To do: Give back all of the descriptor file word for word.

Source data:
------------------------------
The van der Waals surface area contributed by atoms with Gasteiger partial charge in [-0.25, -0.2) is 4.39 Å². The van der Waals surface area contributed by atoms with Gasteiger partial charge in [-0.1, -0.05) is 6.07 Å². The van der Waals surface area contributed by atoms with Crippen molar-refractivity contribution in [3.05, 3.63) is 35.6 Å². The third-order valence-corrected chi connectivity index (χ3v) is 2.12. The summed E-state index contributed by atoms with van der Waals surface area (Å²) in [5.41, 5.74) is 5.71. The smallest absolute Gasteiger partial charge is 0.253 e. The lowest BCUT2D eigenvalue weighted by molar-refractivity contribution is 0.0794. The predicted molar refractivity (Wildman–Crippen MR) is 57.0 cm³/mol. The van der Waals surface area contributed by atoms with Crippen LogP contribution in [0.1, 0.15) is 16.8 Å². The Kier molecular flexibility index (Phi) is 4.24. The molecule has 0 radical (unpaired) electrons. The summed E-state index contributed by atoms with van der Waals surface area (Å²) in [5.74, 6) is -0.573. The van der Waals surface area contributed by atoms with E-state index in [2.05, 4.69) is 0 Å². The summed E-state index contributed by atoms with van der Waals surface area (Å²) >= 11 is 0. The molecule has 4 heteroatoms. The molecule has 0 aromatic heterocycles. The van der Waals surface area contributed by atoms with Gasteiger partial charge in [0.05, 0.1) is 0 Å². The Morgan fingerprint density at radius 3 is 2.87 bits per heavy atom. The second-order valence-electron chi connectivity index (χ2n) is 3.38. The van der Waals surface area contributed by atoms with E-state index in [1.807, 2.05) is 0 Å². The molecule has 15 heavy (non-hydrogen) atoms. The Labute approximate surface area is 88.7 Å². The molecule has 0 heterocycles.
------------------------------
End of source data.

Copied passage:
The van der Waals surface area contributed by atoms with Gasteiger partial charge in [-0.25, -0.2) is 4.39 Å². The van der Waals surface area contributed by atoms with Gasteiger partial charge in [-0.1, -0.05) is 6.07 Å². The van der Waals surface area contributed by atoms with Crippen molar-refractivity contribution in [3.05, 3.63) is 35.6 Å². The third-order valence-corrected chi connectivity index (χ3v) is 2.12. The summed E-state index contributed by atoms with van der Waals surface area (Å²) in [5.41, 5.74) is 5.71. The smallest absolute Gasteiger partial charge is 0.253 e. The lowest BCUT2D eigenvalue weighted by molar-refractivity contribution is 0.0794. The predicted molar refractivity (Wildman–Crippen MR) is 57.0 cm³/mol. The van der Waals surface area contributed by atoms with Crippen LogP contribution in [0.1, 0.15) is 16.8 Å². The Kier molecular flexibility index (Phi) is 4.24. The molecule has 0 radical (unpaired) electrons. The summed E-state index contributed by atoms with van der Waals surface area (Å²) in [5.74, 6) is -0.573. The van der Waals surface area contributed by atoms with E-state index in [2.05, 4.69) is 0 Å². The summed E-state index contributed by atoms with van der Waals surface area (Å²) >= 11 is 0. The molecule has 4 heteroatoms. The molecule has 0 aromatic heterocycles. The van der Waals surface area contributed by atoms with Gasteiger partial charge in [0.05, 0.1) is 0 Å². The Morgan fingerprint density at radius 3 is 2.87 bits per heavy atom. The second-order valence-electron chi connectivity index (χ2n) is 3.38. The van der Waals surface area contributed by atoms with E-state index in [1.807, 2.05) is 0 Å². The molecule has 15 heavy (non-hydrogen) atoms. The Labute approximate surface area is 88.7 Å². The molecule has 0 heterocycles.